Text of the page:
Not because the amount of features or anything that we have added, in fact this is mostly a minor release with bug fixes.  It is because Brian Aker and I didn't submit the most code for it.  That honour goes to Wim Lewis from The Omni Group who has done a fantastic job fixing up Libdrizzle.

As for the release itself the main fixes revolve around cleaning up code and many fixes to the server-side prepared statement handling.  Behind the scenes Wim has supplied many improvements to the test suite and Brian has setup more platforms to test against in Jenkins.  …

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The MEMORY storage engine

I recently wrote about Where are they now: MySQL Storage Engines and The MERGE storage engine: not dead, just resting…. or forgotten. Today, it’s the turn of the MEMORY storage engine – otherwise known as HEAP.

This is yet another piece of the MySQL server that sits largely unmaintained and unloved. The MySQL Manual even claims that it supports encryption… with the caveat of having to use the SQL functions for encryption/decryption rather than in the engine itself (so, basically, it supports encryption about as much as every other engine does).

The only …

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The MERGE storage engine: not dead, just resting…. or forgotten.

Following on from my fun post on Where are they now: MySQL Storage Engines, I thought I’d cover the few storage engines that are really just interfaces to a collection of things. In this post, I’m talking about MERGE.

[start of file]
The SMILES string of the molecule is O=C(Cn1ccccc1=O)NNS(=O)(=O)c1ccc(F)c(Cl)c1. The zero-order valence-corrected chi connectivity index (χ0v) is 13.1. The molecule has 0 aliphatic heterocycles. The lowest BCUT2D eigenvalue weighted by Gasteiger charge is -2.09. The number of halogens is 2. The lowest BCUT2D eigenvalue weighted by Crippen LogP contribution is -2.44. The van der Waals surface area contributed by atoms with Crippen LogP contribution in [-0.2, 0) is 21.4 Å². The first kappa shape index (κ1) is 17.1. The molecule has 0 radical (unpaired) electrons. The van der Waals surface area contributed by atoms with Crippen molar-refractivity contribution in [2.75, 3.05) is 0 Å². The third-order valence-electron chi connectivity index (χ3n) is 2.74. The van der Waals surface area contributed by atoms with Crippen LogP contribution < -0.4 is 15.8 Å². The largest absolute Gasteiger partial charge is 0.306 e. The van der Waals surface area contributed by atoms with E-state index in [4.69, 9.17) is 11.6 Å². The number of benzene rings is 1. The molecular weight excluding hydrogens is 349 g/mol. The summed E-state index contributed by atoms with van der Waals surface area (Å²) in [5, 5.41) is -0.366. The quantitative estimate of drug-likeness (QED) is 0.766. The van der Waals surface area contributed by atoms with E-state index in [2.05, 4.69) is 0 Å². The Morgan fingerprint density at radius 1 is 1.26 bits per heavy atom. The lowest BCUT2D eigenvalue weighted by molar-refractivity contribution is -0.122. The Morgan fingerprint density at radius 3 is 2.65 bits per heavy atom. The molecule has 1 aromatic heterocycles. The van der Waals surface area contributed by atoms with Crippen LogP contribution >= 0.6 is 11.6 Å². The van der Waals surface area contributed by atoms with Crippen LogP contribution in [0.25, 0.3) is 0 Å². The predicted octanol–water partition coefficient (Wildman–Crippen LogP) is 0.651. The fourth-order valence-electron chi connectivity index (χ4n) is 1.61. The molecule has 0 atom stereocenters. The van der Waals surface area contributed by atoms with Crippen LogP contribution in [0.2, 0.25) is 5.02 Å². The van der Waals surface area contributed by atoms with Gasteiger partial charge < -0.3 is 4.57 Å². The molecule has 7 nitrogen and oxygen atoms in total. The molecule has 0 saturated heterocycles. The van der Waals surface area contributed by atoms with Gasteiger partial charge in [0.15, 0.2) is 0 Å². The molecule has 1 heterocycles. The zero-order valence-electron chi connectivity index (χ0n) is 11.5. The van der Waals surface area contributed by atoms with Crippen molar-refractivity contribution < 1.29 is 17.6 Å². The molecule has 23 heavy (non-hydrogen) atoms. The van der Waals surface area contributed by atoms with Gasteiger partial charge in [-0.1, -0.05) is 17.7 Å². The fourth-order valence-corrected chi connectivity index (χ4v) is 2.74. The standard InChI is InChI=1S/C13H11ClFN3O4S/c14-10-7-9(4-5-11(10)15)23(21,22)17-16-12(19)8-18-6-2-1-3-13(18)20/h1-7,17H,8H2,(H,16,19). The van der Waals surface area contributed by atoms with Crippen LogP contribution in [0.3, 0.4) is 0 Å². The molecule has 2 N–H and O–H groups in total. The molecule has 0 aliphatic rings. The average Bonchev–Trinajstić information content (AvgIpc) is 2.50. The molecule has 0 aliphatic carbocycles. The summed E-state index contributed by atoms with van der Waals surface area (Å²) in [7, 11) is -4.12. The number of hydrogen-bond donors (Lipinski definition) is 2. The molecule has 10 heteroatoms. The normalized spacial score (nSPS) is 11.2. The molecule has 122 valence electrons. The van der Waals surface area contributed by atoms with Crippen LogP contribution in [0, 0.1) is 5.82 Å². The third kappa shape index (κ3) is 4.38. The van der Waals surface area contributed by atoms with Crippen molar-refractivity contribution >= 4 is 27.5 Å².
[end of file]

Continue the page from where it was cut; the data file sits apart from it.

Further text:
The MERGE engine was basically a multiplexer down to a number of MyISAM tables. They all had to be the same, there was no parallel query execution and it saw fairly limited use. One of the main benefits was that then you could actually put more rows in a MyISAM table than your “files up to 2/4GB” file system allowed. With the advent of partitioning, this really should have instantly gone away and been replaced by it. It wasn’t.

It is another MySQL feature that exists likely due to customer demand at the time. It’s not a complete solution by any means, PARTITIONING is way more complete and …

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Where are they now: MySQL Storage Engines

There was once a big hooplah about the MySQL Storage Engine Architecture and how it was easy to just slot in some other method of storage instead of the provided ones. Over the years I’ve repeatedly mentioned how this wasn’t really